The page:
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HOME  > Past issues  > 2020 October 21 - 27  > PM Suga’s refusal of SCJ nominees recalls imperial government suppression of academic freedom
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2020 October 21 - 27 [POLITICS]

PM Suga’s refusal of SCJ nominees recalls imperial government suppression of academic freedom

October 23, 2020

Prime Minister Suga’s refusal to accept six scholars for admission to the Science Council of Japan membership brings to mind how the prewar government suppressed academic freedom with an iron fist, especially related to the Takigawa incident.

The Takigawa incident occurred in 1933 at the Kyoto Imperial University (currently Kyoto University). Criminal law Professor Takigawa Yukitoki was suspended from teaching by the imperial government because his theory was deemed to be ideologically dangerous. In protest against this act, seven professors resigned their position at the university.

What Professor Takigawa in his theory advocated was that only increasing punishment without improving social environment will not work to reduce crime and that the law only criminalizing women who engaged in adultery is unreasonable and thus unacceptable.

After the incident, the imperial government tightened its crackdown on academic freedom. One of the seven professors, the late Ritsumeikan University President Suekawa Hiroshi, who was also a law scholar, after the war said that due to the thorough oppression by the wartime government of scholarly freedom and the freedom of thought, academics were forced to censor themselves and cooperate with the government in supporting the war.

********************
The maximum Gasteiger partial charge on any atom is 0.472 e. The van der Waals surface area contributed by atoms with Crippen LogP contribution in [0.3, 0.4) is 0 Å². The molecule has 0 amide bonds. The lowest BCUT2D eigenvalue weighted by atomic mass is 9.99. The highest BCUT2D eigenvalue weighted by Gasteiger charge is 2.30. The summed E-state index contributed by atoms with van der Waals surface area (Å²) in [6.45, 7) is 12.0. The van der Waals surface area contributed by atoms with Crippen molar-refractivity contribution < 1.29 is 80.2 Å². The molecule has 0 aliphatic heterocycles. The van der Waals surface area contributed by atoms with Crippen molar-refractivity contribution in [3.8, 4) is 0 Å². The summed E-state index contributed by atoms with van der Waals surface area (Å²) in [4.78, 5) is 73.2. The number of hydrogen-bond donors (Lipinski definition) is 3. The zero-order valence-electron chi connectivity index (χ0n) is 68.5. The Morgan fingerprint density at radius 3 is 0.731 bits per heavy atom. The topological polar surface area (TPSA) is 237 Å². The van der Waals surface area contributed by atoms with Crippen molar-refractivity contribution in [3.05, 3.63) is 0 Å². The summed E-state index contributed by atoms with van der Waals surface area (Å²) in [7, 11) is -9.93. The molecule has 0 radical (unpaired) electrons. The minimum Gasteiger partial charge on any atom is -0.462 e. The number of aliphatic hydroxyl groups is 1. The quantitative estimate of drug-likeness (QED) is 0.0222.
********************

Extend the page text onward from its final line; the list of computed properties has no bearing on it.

After WWII, the Science Council of Japan was founded in January 1949 as an organization functioning independent of the government. Prime Minister at that time Yoshida Shigeru in his speech celebrating the SCJ founding said that despite being under government jurisdiction, the SCJ is granted a high degree of autonomy because it is necessary for the SCJ to be free from political pressure in accomplishing its mission.

The SCJ in its first general meeting adopted a statement which detailed the fundamental principles of the organization. The statement expressed remorse over Japanese researchers’ past unethical conduct and pledged to contribute to the country’s peaceful reconstruction and the promotion of human welfare. This statement was drawn up by Suekawa.

Suekawa in February 1950 at a lecture meeting hosted by the SCJ under the theme of academic freedom and freedom of thought talked about the statement. He pointed out that during the prewar and wartime period, scientists were exposed to political oppression and forced to work for the benefit of the government. He went on to say that under such a circumstance, scientists became loyal to the government or pretended to be so, and added that the statement declared the SCJ’s stance to accept the responsibility for such behavior.

Furthermore, Suekawa said that academic study should aim for peace and thus it is necessary to fight against any move to infringe on academic freedom and the freedom of thought to achieve this.

Past related articles:
> Scientists in Japan resolved to never again engage in research for war purposes [October 3, 2020]
> Shii condemns gov't intervention in Science Council as threat to academic freedom [October 2, 2020]
> Science Council of Japan established based on remorse over wartime cooperation [February 22, 2017]
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